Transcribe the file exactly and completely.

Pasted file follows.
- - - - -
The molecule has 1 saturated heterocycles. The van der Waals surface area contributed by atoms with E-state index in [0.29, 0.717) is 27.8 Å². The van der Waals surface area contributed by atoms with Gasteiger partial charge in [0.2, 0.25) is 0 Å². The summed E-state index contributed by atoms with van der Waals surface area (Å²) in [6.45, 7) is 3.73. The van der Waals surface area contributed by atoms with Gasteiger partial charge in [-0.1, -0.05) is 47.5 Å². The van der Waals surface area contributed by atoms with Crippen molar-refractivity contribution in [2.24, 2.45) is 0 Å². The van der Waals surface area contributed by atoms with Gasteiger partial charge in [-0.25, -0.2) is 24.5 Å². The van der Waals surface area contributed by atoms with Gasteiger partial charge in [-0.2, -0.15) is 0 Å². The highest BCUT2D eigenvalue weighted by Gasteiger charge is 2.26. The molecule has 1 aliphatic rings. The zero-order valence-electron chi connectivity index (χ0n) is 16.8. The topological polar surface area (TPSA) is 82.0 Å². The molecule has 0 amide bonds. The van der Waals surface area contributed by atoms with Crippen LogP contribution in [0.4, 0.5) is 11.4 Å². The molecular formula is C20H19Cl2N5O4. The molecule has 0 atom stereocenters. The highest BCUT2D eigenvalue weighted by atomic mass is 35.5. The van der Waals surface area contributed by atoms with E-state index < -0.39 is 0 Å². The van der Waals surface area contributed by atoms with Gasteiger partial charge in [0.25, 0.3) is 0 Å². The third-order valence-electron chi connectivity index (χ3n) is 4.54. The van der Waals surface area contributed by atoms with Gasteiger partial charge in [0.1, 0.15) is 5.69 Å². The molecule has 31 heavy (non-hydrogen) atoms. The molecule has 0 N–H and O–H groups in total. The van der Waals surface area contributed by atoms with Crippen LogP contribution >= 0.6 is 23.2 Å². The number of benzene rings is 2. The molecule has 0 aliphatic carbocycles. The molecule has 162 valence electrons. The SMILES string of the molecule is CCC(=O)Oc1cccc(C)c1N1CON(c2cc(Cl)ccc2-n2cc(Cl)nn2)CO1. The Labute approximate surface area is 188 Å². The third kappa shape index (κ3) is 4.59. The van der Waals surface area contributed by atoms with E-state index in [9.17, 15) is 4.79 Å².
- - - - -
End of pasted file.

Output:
The molecule has 1 saturated heterocycles. The van der Waals surface area contributed by atoms with E-state index in [0.29, 0.717) is 27.8 Å². The van der Waals surface area contributed by atoms with Gasteiger partial charge in [0.2, 0.25) is 0 Å². The summed E-state index contributed by atoms with van der Waals surface area (Å²) in [6.45, 7) is 3.73. The van der Waals surface area contributed by atoms with Gasteiger partial charge in [-0.1, -0.05) is 47.5 Å². The van der Waals surface area contributed by atoms with Crippen molar-refractivity contribution in [2.24, 2.45) is 0 Å². The van der Waals surface area contributed by atoms with Gasteiger partial charge in [-0.25, -0.2) is 24.5 Å². The van der Waals surface area contributed by atoms with Gasteiger partial charge in [-0.2, -0.15) is 0 Å². The highest BCUT2D eigenvalue weighted by Gasteiger charge is 2.26. The molecule has 1 aliphatic rings. The zero-order valence-electron chi connectivity index (χ0n) is 16.8. The topological polar surface area (TPSA) is 82.0 Å². The molecule has 0 amide bonds. The van der Waals surface area contributed by atoms with Crippen LogP contribution in [0.4, 0.5) is 11.4 Å². The molecular formula is C20H19Cl2N5O4. The molecule has 0 atom stereocenters. The highest BCUT2D eigenvalue weighted by atomic mass is 35.5. The van der Waals surface area contributed by atoms with E-state index < -0.39 is 0 Å². The van der Waals surface area contributed by atoms with Gasteiger partial charge in [0.25, 0.3) is 0 Å². The third-order valence-electron chi connectivity index (χ3n) is 4.54. The van der Waals surface area contributed by atoms with Gasteiger partial charge in [0.1, 0.15) is 5.69 Å². The molecule has 31 heavy (non-hydrogen) atoms. The molecule has 0 N–H and O–H groups in total. The van der Waals surface area contributed by atoms with Crippen LogP contribution >= 0.6 is 23.2 Å². The number of benzene rings is 2. The molecule has 0 aliphatic carbocycles. The molecule has 162 valence electrons. The SMILES string of the molecule is CCC(=O)Oc1cccc(C)c1N1CON(c2cc(Cl)ccc2-n2cc(Cl)nn2)CO1. The Labute approximate surface area is 188 Å². The third kappa shape index (κ3) is 4.59. The van der Waals surface area contributed by atoms with E-state index in [9.17, 15) is 4.79 Å².